Draft night trade primer: What teams are looking to deal?
A look at which teams are targeting trades on draft night and what they could be looking for.
The NBA Draft is Thursday. For much of the last eight months, teams have been largely petrified of moving picks due to the value of this draft. Even in February, when the "this draft is so overhyped!" talk started, the deadline was silent in part due to the value of this draft (as well as all rookie scale contracts under the CBA). There were exceptions, Washington, Golden State and the Indiana Pacers moving theirs for win-now solutions. But by and large, there was a strong resistance to moving picks.
But over the last month leading up to the big day, the whole perspective has changed. There's always trade chatter in advance of the draft. Teams talk, and then members of those teams talk to the media, and so they report it, and then another team involved leaks something different to a different reporter. But you have to gauge the volume. Now, of course, all of the noise could be just that. There was talk about two weeks out of the deadline about how crazy it could be and then the week of the deadline it just died, everything went silent. But if you follow the patterns, there's reason to think that there could be moves. Here's a quick primer at what the landscape looks like with four days to go.
THE LOVE DYNAMIC
Kevin Love is the piece that hangs all over this. The Wolves are looking at (yet another) rebuild (in a seemingly endless string of them) and so they're going to want draft picks. You have to be a team that can convince Love to re-sign... or do you? Denver's emergence in talks last week echoed some of the same things I've heard over the last few months and fits with what Denver's stated approach has been to this offseason: aggressive. The Denver Nuggets would effectively be trying to either shoot the moon for one title shot or blindly going into the process thinking "get the superstar, figure out how to keep him later." That can be alleviated if Love decides to opt in and gives whatever team he's traded to another full season until 2016 to enter free agency.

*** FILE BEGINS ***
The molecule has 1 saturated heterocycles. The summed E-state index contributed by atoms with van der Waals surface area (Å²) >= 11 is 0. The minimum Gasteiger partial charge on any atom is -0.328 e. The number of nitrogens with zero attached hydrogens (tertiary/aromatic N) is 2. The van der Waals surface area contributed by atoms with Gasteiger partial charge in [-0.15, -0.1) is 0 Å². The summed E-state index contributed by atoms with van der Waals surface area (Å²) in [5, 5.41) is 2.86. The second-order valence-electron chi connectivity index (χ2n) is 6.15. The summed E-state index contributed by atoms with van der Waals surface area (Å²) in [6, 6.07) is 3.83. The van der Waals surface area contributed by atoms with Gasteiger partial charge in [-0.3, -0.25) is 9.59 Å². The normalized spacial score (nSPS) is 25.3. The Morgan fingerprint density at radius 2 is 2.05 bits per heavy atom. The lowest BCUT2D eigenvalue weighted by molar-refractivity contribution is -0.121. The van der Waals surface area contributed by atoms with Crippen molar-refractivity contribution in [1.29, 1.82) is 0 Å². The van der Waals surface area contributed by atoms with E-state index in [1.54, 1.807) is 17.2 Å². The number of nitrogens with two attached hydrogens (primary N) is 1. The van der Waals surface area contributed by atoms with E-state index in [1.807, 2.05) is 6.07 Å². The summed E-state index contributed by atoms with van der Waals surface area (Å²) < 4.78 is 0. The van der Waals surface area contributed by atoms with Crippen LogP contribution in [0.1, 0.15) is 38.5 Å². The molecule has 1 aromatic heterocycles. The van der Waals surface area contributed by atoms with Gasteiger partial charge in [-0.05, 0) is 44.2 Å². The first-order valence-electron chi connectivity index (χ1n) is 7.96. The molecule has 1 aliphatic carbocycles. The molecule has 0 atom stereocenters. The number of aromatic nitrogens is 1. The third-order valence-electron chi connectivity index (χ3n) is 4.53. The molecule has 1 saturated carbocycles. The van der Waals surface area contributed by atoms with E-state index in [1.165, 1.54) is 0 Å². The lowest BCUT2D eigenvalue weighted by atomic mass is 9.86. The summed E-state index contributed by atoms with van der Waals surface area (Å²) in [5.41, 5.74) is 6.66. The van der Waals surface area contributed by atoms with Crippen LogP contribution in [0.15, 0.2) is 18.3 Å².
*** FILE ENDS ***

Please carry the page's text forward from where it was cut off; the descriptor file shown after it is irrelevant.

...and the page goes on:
But Denver seems more like a smokescreen than anything else. The Houston Rockets aren't a great fit, and don't seem to have the assets to interest Minnesota. Love would, ahem love it if the Los Angeles Lakers could swing the deal but Minnesota likely starts vomiting uncontrollably whenever the Lakers put a package on the table. So, for the moment, it's down to Golden State, Chicago, and Boston as the likely clubhouse leaders. The breakdown:
Golden State Warriors : Best young talent, hardest bargaining position.
Chicago Bulls : Best collection of assets, might prefer Melo.
Boston Celtics : Best draft pick collection, worst players to send back.
Golden State is playing hardball, posturing through the media that they won't give up Klay Thompson , or Klay Thompson and a pick, depending on who you get your news from. This is, of course, insanity. Klay Thompson's a good young player. He's not an All-Star. David Lee is an underrated player on a bad-as-it-sounds contract. The Warriors aren't doing the Wolves a favor here. Also complicated in this is the nature of the deal involving picks. Because of the Stepien Rule that prevents trading consecutive years of picks (but wipes the slate clean after every draft so you can trade your pick every year, just not in advance), the Warriors can't trade their 2015 pick until after the 2014 draft (in which they're giving the Utah Jazz their pick). So any deal with Golden State could be agreed to on draft night but couldn't be completed until after.
Reports indicated Monday that the deal was "dead." These things are like comic book or soap opera characters. Dead never means dead.